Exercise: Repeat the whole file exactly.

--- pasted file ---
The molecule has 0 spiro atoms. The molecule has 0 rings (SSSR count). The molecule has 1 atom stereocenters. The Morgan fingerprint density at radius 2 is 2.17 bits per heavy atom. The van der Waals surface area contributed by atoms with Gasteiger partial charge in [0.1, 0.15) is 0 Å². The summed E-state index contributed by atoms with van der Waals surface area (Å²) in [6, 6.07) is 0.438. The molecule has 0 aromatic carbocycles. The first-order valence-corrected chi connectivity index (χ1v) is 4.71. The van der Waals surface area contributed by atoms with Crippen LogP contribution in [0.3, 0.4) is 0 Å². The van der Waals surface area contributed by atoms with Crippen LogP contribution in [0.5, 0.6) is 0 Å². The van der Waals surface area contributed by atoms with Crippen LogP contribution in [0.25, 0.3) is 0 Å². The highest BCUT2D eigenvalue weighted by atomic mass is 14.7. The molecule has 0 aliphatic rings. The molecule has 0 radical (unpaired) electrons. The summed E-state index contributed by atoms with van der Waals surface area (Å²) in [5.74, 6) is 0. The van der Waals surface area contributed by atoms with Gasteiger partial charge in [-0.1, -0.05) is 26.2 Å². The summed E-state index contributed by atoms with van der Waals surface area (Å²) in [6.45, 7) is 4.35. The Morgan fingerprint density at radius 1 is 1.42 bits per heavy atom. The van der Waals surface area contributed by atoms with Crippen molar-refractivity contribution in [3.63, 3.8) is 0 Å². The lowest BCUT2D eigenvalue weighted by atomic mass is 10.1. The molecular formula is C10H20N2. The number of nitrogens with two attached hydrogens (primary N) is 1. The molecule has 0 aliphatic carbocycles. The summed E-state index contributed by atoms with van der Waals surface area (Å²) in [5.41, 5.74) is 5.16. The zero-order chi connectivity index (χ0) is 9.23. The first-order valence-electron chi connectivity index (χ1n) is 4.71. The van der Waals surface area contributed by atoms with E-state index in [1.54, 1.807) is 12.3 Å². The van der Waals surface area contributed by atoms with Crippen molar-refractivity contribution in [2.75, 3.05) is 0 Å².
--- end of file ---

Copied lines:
The molecule has 0 spiro atoms. The molecule has 0 rings (SSSR count). The molecule has 1 atom stereocenters. The Morgan fingerprint density at radius 2 is 2.17 bits per heavy atom. The van der Waals surface area contributed by atoms with Gasteiger partial charge in [0.1, 0.15) is 0 Å². The summed E-state index contributed by atoms with van der Waals surface area (Å²) in [6, 6.07) is 0.438. The molecule has 0 aromatic carbocycles. The first-order valence-corrected chi connectivity index (χ1v) is 4.71. The van der Waals surface area contributed by atoms with Crippen LogP contribution in [0.3, 0.4) is 0 Å². The van der Waals surface area contributed by atoms with Crippen LogP contribution in [0.5, 0.6) is 0 Å². The van der Waals surface area contributed by atoms with Crippen LogP contribution in [0.25, 0.3) is 0 Å². The highest BCUT2D eigenvalue weighted by atomic mass is 14.7. The molecule has 0 aliphatic rings. The molecule has 0 radical (unpaired) electrons. The summed E-state index contributed by atoms with van der Waals surface area (Å²) in [5.74, 6) is 0. The van der Waals surface area contributed by atoms with Gasteiger partial charge in [-0.1, -0.05) is 26.2 Å². The summed E-state index contributed by atoms with van der Waals surface area (Å²) in [6.45, 7) is 4.35. The Morgan fingerprint density at radius 1 is 1.42 bits per heavy atom. The van der Waals surface area contributed by atoms with Crippen molar-refractivity contribution in [3.63, 3.8) is 0 Å². The lowest BCUT2D eigenvalue weighted by atomic mass is 10.1. The molecular formula is C10H20N2. The number of nitrogens with two attached hydrogens (primary N) is 1. The molecule has 0 aliphatic carbocycles. The summed E-state index contributed by atoms with van der Waals surface area (Å²) in [5.41, 5.74) is 5.16. The zero-order chi connectivity index (χ0) is 9.23. The first-order valence-electron chi connectivity index (χ1n) is 4.71. The van der Waals surface area contributed by atoms with E-state index in [1.54, 1.807) is 12.3 Å². The van der Waals surface area contributed by atoms with Crippen molar-refractivity contribution in [2.75, 3.05) is 0 Å².